Voters in Gallatin County approved a sales tax on recreational and medical marijuana, while voters in Manhattan voted against allowing marijuana businesses within city limits.
“Now that they’re banned, nothing in town will change,” Manhattan Mayor Glenn Clements said.
The mayor of Manhattan said there are currently no pharmacies in Manhattan. That will remain the same after voters approved an ordinance banning marijuana businesses in town.
“No marijuana business has applied since the new state legislation,” Clements said.
69% of Manhattan voters voted to ban any marijuana businesses, while 31% favor allowing them.
In Gallatin County, which has 71 dispensaries, voters again approved a 3 percent sales tax on marijuana.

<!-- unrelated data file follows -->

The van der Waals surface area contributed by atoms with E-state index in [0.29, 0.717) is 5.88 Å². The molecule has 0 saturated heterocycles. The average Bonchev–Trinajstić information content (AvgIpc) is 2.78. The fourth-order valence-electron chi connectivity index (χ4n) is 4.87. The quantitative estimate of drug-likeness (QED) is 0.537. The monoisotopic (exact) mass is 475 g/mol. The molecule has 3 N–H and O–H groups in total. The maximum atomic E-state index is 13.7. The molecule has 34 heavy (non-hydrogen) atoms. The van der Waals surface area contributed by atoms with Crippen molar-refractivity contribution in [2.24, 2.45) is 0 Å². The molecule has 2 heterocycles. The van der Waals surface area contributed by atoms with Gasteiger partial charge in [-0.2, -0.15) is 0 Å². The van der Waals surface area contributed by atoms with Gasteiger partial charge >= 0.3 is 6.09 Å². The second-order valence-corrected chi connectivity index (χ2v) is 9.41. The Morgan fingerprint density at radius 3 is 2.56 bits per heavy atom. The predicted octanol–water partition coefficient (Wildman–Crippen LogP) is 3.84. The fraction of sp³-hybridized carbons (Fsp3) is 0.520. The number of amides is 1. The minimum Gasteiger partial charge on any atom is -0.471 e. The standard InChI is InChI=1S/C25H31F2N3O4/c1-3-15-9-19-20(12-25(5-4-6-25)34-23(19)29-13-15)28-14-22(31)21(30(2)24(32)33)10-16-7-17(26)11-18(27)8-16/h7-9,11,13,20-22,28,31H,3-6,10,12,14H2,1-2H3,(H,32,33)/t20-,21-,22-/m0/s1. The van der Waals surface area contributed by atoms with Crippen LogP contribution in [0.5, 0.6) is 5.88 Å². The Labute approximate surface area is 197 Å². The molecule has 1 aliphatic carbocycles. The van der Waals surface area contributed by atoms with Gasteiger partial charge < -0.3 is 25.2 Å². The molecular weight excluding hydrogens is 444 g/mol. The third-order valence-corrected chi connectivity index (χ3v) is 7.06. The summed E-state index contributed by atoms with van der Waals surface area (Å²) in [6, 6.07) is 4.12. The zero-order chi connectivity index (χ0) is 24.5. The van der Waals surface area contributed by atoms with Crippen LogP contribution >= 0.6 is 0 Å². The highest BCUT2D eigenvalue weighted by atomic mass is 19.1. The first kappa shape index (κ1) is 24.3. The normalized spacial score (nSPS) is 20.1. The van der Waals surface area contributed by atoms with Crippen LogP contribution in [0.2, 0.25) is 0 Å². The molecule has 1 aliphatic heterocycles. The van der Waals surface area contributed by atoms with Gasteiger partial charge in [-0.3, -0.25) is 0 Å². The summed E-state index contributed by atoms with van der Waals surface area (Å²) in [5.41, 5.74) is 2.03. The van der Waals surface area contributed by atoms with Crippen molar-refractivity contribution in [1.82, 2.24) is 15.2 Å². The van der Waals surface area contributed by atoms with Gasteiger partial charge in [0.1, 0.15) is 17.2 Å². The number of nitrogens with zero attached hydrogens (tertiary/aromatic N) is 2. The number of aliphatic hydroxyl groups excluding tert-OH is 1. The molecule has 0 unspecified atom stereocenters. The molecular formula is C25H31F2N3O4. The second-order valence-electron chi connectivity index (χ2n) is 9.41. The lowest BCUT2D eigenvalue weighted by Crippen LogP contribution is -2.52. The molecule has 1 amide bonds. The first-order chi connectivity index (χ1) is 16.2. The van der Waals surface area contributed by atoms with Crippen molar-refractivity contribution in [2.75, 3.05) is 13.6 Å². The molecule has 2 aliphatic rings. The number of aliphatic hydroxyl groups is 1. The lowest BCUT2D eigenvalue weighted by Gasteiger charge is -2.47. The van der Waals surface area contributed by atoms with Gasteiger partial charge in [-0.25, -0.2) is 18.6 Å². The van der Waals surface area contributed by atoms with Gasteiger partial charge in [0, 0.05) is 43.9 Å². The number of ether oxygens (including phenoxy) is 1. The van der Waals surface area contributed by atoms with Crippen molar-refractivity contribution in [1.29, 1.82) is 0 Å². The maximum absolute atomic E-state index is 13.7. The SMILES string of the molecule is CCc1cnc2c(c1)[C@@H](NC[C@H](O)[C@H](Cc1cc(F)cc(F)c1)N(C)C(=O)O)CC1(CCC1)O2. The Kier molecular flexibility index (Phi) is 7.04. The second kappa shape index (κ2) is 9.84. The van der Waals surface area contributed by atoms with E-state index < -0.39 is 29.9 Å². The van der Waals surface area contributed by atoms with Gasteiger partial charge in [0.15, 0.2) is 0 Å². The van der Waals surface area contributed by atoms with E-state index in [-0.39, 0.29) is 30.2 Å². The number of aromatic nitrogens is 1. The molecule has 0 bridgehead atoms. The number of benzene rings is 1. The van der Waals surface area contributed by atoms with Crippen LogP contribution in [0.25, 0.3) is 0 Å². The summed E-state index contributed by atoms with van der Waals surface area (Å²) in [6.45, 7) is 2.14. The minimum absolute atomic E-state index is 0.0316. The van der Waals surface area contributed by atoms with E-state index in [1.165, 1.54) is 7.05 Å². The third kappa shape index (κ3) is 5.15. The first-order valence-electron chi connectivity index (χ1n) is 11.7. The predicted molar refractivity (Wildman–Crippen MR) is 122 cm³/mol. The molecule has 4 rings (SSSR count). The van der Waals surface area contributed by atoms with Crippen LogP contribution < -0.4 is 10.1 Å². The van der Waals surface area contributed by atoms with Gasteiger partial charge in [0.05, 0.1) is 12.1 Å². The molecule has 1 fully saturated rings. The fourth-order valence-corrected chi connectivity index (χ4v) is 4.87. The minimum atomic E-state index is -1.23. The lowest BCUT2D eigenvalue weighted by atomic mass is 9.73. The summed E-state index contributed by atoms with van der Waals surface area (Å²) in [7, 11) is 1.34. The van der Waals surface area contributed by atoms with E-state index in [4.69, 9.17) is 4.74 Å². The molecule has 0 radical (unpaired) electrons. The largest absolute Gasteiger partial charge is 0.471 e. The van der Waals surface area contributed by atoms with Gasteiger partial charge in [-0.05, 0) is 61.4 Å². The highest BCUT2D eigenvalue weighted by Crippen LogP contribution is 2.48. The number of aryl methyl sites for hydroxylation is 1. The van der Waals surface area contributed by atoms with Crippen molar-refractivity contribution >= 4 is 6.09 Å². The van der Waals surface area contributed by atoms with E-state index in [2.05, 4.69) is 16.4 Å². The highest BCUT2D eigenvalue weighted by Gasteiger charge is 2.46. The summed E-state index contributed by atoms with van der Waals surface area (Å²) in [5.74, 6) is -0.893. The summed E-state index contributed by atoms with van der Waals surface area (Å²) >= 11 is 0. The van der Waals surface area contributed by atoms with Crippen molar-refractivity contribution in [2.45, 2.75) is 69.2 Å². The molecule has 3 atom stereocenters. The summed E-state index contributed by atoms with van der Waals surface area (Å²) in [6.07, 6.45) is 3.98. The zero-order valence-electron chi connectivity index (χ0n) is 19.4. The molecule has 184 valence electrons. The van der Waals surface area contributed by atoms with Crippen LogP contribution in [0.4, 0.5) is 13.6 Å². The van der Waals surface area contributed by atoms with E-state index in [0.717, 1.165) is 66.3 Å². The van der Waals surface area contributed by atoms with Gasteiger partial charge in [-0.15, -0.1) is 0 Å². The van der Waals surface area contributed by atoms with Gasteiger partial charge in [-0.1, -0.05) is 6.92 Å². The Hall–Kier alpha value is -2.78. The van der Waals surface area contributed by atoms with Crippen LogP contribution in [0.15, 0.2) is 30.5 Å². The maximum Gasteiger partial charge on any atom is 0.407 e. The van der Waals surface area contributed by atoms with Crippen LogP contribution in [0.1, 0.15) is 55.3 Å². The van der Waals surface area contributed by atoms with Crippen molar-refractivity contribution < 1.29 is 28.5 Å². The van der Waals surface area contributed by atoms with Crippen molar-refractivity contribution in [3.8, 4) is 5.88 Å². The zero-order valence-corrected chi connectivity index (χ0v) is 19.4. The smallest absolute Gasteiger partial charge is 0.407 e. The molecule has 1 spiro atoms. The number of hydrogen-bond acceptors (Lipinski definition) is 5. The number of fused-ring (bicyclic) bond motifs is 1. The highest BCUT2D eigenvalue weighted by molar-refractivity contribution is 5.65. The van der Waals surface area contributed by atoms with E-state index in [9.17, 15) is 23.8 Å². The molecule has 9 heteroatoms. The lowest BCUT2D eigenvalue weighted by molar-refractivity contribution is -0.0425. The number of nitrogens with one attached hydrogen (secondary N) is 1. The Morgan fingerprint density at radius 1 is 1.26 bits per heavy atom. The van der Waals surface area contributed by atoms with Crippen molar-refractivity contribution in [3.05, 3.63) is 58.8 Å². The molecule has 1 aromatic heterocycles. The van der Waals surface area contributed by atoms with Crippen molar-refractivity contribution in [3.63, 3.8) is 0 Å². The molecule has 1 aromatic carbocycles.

Seventy-three percent of voters favor a tax on recreational marijuana, with less support for a tax on medical marijuana. However, 54% of Gallatin County voters approved the medical marijuana tax.
“I’m glad they decided to do it again,” Gallatin County Commissioner Joe Skinner said.
The county is expected to earn $1.3 million and will keep half, about $688,000. County commissioners are now planning how the money will be used.
“When we do use it for better mental health services, I think that’s going to have some profound implications,” Skinner said.
While it’s too early, Skinner said the new tax revenue could be used to fund county mental health resources and outside groups, including nonprofits.
“We’ve done a lot of mobile crises, and we’ve done a lot in the sheriff’s office,” Skinner said.
Back in Manhattan, the town’s split over the decision to ban marijuana dispensaries has now reached consensus.
“Everybody wants Manhattan to stay the way it is — small and family-oriented,” Clements said.
Tax collection in Gallatin County begins in March 2023.